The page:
Like the old saying goes, “How do you get to Carnegie Hall? Practice, practice, practice!” Practicing is a daily ritual for all of the musicians of the orchestra. We begin with extensive warm-ups before our rehearsals and performances, practice again afterwards to make improvements, and continue our work learning new music during our time away from Orchestra Hall. When musicians come to the first rehearsal of the week, we are expected to be “performance ready.” In rehearsals, we bring our individual work together to create collective musical magic. We offer some our favorite practice tips to you…check back weekly for updates!
Violinist Milana Reiche offers a practice tip via You Tube
Peter McGuire, Violin gives a practice tip via YouTube
Herbert Winslow, Associate Principal Horn, gives a practice tip via YouTube
Brian Mount, Principal Percussion, gives a practice tip via YouTube
New Practice Tips!!!
Chunk it up! Don’t wait all day to start your dreaded hours of practice. Play in shorter chunks, 10 to 20 minutes at a time, with breaks to relax physically and mentally. Bad habits thrive and injuries occur when you’re fatigued, so it is better to focus intensely in shorter sessions. Also, begin early in the day. Once you get started, it will be easier to keep adding chunks throughout the day!
Wendy Williams, flute
Create a plan and follow it! Having clear goals is key to a good practice session.
Ellen Dinwiddie Smith, third horn
I’ve always hated the saying, “Practice makes perfect!” Practice doesn’t make “Perfect”, it makes “Permanent”. My practice tip, especially for young people: Slow down and isolate the problem spot. If you don’t, you are in essence “permanently” working the mistake into your practicing and therefore into your performance.
Katja Linfield, cello
If you can hear it, you can play it- practice mentally away from your instrument. This can make your practice time much more efficient.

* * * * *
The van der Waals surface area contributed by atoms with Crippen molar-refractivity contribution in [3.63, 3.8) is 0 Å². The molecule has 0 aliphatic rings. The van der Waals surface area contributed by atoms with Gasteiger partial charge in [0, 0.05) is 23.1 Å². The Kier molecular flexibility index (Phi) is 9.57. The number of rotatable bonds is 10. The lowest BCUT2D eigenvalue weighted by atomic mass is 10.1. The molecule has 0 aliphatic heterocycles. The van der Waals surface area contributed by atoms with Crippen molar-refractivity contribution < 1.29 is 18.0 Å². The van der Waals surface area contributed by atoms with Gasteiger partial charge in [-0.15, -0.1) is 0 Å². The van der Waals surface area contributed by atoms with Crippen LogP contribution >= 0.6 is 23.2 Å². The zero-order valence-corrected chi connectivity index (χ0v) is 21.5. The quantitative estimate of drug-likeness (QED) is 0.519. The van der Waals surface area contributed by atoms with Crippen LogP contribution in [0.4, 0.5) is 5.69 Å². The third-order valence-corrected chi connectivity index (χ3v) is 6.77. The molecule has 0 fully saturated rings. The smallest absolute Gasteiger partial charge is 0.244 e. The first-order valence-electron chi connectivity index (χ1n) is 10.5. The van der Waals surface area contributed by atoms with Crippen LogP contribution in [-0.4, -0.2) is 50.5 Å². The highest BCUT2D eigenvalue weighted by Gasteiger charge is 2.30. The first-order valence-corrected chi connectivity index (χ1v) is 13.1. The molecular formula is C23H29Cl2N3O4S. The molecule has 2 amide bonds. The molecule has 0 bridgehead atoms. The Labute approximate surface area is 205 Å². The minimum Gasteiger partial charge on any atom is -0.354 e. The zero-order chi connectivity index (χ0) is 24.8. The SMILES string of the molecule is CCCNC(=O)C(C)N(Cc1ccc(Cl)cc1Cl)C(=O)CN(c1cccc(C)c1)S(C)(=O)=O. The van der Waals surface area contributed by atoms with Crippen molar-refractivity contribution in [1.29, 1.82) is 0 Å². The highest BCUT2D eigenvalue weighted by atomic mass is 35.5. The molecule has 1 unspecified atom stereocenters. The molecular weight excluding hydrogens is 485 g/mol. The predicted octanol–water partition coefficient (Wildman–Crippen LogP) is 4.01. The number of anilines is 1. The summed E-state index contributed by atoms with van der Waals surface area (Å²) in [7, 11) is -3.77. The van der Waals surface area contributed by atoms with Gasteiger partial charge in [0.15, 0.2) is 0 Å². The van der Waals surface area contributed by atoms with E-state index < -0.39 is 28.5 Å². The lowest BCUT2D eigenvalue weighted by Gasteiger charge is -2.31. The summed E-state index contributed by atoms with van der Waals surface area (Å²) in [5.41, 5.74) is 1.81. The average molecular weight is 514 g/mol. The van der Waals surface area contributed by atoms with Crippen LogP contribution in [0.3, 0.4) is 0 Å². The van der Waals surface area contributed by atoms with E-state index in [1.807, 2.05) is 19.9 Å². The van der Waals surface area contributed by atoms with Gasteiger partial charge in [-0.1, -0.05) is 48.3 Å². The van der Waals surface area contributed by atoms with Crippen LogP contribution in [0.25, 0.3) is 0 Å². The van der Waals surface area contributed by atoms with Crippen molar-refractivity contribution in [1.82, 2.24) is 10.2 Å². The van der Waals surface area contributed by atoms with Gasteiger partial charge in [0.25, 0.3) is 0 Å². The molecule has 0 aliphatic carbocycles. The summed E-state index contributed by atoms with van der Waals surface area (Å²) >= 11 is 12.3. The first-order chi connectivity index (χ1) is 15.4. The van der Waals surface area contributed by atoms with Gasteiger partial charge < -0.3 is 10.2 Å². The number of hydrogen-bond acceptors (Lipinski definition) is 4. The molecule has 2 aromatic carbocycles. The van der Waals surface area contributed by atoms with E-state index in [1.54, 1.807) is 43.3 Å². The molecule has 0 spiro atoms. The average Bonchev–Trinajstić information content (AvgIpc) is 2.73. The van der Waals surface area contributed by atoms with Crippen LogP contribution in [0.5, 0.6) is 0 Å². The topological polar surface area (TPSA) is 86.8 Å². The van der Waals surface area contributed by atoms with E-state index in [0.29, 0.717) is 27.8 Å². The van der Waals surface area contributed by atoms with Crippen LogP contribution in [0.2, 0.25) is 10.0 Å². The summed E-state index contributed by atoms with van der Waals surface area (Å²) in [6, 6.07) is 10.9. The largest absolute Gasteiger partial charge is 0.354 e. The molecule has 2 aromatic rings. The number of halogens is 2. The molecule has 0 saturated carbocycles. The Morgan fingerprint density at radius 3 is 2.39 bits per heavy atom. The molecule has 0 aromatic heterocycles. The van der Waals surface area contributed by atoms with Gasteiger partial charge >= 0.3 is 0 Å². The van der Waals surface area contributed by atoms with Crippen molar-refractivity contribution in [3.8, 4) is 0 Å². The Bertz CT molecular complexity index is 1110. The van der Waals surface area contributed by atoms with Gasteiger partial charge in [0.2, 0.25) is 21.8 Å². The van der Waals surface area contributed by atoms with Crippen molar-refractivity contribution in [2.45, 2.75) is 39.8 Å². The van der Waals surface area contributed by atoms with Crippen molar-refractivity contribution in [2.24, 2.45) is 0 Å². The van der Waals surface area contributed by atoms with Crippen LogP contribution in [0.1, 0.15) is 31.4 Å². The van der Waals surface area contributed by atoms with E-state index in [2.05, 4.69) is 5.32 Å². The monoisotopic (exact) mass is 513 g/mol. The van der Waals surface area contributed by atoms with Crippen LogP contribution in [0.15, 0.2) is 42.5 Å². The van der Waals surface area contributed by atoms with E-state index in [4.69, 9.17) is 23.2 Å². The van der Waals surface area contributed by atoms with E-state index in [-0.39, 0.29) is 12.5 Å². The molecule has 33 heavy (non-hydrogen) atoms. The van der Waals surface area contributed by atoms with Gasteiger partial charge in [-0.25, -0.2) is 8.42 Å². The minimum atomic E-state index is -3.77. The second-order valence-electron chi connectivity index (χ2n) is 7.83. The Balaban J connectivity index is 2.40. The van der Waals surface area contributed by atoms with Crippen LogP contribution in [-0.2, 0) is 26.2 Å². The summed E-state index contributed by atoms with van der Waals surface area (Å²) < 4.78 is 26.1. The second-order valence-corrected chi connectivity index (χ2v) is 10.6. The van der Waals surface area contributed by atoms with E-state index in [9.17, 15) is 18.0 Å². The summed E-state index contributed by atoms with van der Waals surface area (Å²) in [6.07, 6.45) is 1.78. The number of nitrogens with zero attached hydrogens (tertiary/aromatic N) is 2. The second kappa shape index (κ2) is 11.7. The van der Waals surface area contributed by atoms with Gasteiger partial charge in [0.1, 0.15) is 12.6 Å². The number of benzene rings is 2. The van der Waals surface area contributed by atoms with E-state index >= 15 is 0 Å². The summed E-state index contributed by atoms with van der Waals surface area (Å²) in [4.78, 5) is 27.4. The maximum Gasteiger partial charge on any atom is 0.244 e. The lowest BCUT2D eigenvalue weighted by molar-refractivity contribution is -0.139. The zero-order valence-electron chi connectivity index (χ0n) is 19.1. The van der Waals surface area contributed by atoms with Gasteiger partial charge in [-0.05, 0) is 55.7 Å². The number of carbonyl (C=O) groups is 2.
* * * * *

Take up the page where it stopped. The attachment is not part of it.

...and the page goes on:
Norbert Nielubowski, contrabassoon
When you prepare material for performance, think about how your sound will reach and affect those folks seated in the back of the house. Remember, the room is in fact your instrument.
Kate Nettleman, acting co-principal bass
If you get too frustrated with a particular passage, don’t stress, just come back to it later. Taking a break will help clear you head and you may be inspired with a different approach.
Sifei Cheng, viola
Practice Tips from this Summer:
Get up earlier than you probably want to and get some work done in the morning.
Dave Williamson, Bass
Stay focused. Mindless practice can be worse than not practicing at all.
Sam Bergman, Viola
If you really want good time through a passage, tape yourself and play the tape back to a metronome until you get it perfect every time.
Kevin Watkins, Percussion
Make every note you play the most beautiful note you can.
Greg Milliren, Associate Principal Flute
The number one thing that will help most any brass or wind player improve their sound immediately is AIR. Whenever possible, I give myself 2 beats to breathe. Find your tempo, count to yourself “1-2-breathe-breathe” and play. It’s that simple. Think of filling up your diaphragm with your first beat of breath, and then filling up the rest of your lungs with your second beat of breath. Work to keep the shoulders nice and relaxed as you fill up with air. Doing this will help you in at least three ways:
1. You establish a solid sense of pulse
2. You can’t help but take a really full breath
3. By bringing in the air in a slower, more relaxed way, it will go out in the same fashion helping to keep your sound more open, relaxed and warm.
R. Douglas Wright, Principal Trombone